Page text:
- Created on Thursday, 13 February 2014 17:16
- Written by Latanya Sweeney
Washington, DC - What is the latest technology related to loyalty programs and in-store purchases? Your mobile phone. As you carry your phone throughout the day, it is constantly emitting wireless probes to find local networks with which to connect. These probes, more formally known as “probe requests”, include a unique number - called a media access control address or “MAC address” (having nothing to do with Apple Inc).
Manufacturers install unique MAC addresses in each phone during fabrication. Anyone can setup wireless sensors to record the appearance of your phone’s probes to track where you are and where you have been –say, where you are when you're ambling through store or mall, or when you're walking or driving down a street. Some retail stores are experimenting with this technology to track your whereabouts. Stores currently use loyalty programs to link your purchases together. By tracking your MAC address, stores can also learn your shopping and in-store browsing patterns, even if you do not sign-up for a loyalty program or make a purchase. Therefore, the time seems ripe to brainstorm on the best integration of technology, policy and business that maximizes benefits to stores and consumers while minimizing potential harms.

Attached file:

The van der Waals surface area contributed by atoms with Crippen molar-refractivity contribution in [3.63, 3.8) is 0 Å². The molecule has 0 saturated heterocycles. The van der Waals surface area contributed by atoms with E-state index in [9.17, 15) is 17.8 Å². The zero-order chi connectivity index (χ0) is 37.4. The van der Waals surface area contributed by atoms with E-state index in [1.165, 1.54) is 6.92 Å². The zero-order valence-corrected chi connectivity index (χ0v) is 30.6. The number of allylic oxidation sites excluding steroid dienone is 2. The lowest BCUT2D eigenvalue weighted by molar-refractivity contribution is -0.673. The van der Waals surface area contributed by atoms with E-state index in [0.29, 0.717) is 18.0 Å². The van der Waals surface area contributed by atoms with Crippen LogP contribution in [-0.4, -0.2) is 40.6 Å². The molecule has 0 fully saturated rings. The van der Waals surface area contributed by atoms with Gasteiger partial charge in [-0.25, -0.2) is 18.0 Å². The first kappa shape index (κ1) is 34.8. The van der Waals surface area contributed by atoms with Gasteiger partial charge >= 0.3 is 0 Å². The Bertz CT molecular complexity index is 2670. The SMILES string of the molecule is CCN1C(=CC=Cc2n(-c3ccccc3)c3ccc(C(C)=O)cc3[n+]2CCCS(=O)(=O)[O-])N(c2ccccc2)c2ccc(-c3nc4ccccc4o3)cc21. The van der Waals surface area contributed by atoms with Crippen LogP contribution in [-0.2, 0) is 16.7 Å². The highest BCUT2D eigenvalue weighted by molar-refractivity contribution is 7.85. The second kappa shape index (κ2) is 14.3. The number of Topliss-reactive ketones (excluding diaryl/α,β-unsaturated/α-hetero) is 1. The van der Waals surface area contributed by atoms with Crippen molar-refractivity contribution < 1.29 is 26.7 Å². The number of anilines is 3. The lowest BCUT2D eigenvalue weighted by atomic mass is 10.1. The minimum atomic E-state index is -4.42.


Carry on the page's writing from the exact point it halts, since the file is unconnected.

Retailers could use the technology to modernize their loyalty programs so that your phone's probes replace the assortment of tokens and cards you may currently carry to earn discounts and rewards. Or, because your phone's probes are freely available, stores could just use them to learn more about your shopping habits to improve store layout. As one proposal posits, if you don’t want to be tracked, you can turn off your phone while shopping, or enter your phone’s information in a “do not track” registry.
Under this proposal, you would not have the option of signing up like you do with a loyalty program nor would you necessarily receive discounts or rewards. Of course, countervailing technologies exist that can change a phone’s MAC address to made-up aliases and that can cease probing while shopping.
The key stakeholders are consumers, brick and mortar retailers, and mobile analytics companies. Consumers and retailers already engage in loyalty programs and retailers want to learn more about consumer shopping habits using mobile location tracking technology offered by mobile analytics companies. Negative impacts may occur when a MAC address relates to you by name.
Where are possible “sweet spots” –those arrangements where consumers and retailers can enjoy benefits without adverse consequences? Perhaps you will construct a solution, comment below, or attend the FTC Mobile Device Tracking seminar on February 19.